Monday, March 04, 2013

Moshe's question of "tzadik v'tov lo"

The gemara (Brachos 7) writes that when Moshe realized it was a sha’as rachamim, he made three requests of Hashem, one of which was that Hashem should explain why “tzadik v’tov lo, tzadik v’ra lo, rasha v’tov lo, rasha v’ra lo.”  Why is it that there are righteous people who have it good and others who suffer; why is it that there are wicked people who have it good and others who suffer? 

The gemara quotes a machlokes Tana’im whether Hashem acceded to this request or not.  The Tana Kamma holds that Moshe was answered by Hashem.  “V’chanosi es asher achon,” (33:19) is the response -- Hashem rewards those who deserve reward.  The tzadik who has it good is a tzadik gamur who deserves it; the tzadik who suffers is a tzadik who is not completely up to snuff.  The rasha who suffers is a rasha who is completely wicked and deserves punishment; the rasha who has it good is a rasha who is not completely bad. 

The Chofetz Chaim (al haTorah) uses a mashal to explain why this is so hard for us to understand.  A guest who is visiting a shul notices that the gabai seems to favor one half of the room, choosing most of the people who get aliyos and kibudim from a particular section.  After davening the guest goes over to the gabai to complain about the obvious bias that perhaps only he as an outsider sees.  “Silly man,” says the gabai, “Had you been here last week you would have seen that the people in the other half of the shul got more aliyos, and so this week I had to balance things out.”  If a person can misunderstand a little thing like the distribution of aliyos based on a mistaken inference, kal v’chomer a person cannot hope to understand the workings of schar v’onesh in the universe based on his inferences from a limited sample of 70 years in this world.

R’ Meir disagrees and holds Hashem did not answer Moshe’s question.  The pasuk, “V’chanosi es asher achon,” means that Hashem will reward even those who do not deserve it. 

R’ Elimelech m’Lizensk, whose yahrzeit was yesterday, explains that the machlokes here is not about how to read the pasuk (see Maharasha) -- even R’ Meir agrees that the pashut pshat is like the Tana Kamma’s reading, that Hashem will reward and favor those who deserve favor and reward.  R’ Meir, however, holds that when Hashem gives a tzadik chein, it’s not for the tzadik’s personal benefit alone.  A tzadik is a conduit to bring bracha into the world; there is a trickle down effect.   By rewarding the tzadik, Hashem ends up bringing bracha even to those who don’t deserve it on their own merits.  The net result is that everyone benefits.  (You can make the connection to R’ Elimelech himself and understand why I quote this torah in particular on his yahrzeit.)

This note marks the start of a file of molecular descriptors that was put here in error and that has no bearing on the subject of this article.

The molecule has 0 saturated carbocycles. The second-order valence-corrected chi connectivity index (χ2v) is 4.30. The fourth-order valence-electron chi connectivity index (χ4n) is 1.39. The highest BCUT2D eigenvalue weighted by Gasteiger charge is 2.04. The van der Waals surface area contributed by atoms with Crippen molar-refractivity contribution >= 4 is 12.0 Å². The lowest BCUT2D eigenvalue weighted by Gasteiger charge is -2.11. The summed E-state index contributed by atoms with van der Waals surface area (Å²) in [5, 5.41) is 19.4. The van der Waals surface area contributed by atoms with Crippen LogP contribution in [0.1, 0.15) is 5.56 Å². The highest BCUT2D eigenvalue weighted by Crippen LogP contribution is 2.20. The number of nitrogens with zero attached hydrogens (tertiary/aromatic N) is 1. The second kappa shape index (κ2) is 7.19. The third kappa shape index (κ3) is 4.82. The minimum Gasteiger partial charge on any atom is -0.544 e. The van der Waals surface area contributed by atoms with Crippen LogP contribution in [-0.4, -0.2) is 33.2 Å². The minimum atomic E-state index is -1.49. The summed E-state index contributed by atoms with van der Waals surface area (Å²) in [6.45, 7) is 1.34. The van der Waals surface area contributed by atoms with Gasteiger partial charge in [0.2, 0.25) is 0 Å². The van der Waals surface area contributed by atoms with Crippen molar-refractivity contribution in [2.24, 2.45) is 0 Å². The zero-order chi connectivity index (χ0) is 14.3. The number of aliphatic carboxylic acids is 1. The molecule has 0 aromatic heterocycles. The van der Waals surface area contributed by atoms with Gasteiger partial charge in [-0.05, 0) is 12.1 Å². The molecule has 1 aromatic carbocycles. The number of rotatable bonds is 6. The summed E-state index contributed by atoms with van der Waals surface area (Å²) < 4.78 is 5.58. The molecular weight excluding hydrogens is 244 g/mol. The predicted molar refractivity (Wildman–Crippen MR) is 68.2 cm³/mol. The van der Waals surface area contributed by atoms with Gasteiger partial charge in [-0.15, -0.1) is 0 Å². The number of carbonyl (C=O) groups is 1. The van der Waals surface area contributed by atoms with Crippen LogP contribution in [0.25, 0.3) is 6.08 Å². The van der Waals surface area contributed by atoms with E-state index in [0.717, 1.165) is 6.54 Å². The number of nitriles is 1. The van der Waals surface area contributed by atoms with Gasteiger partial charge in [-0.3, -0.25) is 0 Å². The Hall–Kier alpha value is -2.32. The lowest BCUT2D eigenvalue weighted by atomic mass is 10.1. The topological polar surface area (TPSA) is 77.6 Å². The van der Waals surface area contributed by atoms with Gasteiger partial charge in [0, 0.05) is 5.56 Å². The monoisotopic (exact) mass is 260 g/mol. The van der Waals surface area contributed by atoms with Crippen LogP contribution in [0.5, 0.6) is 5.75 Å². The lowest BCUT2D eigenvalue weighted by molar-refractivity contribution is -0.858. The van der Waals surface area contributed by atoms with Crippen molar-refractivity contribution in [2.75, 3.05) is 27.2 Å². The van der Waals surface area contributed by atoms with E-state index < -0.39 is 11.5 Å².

Now that we’ve seen the gemara’s answer, let’s go back and take a better look at  the question.  Moshe’s seems to raising the classic question of theodicy – why do the righteous suffer and the wicker prosper?  But if that alone was what troubled him, then the gemara should refer only to “tzadik v’ra lo… rasha v’tov lo.”  Why does the gemara include in the question “tzadik v’tov lo… rasha v’ra lo,” the fact that there are righteous people who get their reward and wicked who suffer?  This is as things should be – there is no mystery about that part of the equation, is there?

The Mahari”l Diskin reminds us that there is another gemara (Moed Katan 28) that “banei, chayei, u’mezonei lav b’zechusa talya elah b’mazla.”  There is a power to what the gemara calls “mazal,” what we might call genetic makeup, personality, environment.  These form the frame or context within which a person receives his schar v’onesh.  A poor person might be blessed and move up to the middle class; the second string player may find himself in the starting lineup; however, it’s extremely unlikely that the pauper will suddenly become a millionaire, or that a person who is 5’ 2” will suddenly be drafted by the NBA.  That’s what bothered Moshe.  Rare though it may be, there are cases that are the exceptions to the rule.  There are poor people who suddenly become rich overnight and players like Moggsy Bogues who make it big despite a lack of height.  There are tzadikim who receive reward that completely defies the norms of nature – and then there are the vast majority who do not.  Moshe was as mystified by the phenomenon of “tzadik v’tov lo” despite the effects of mazal as he was at there being a “tzadik v’ra lo.”  How does the system work?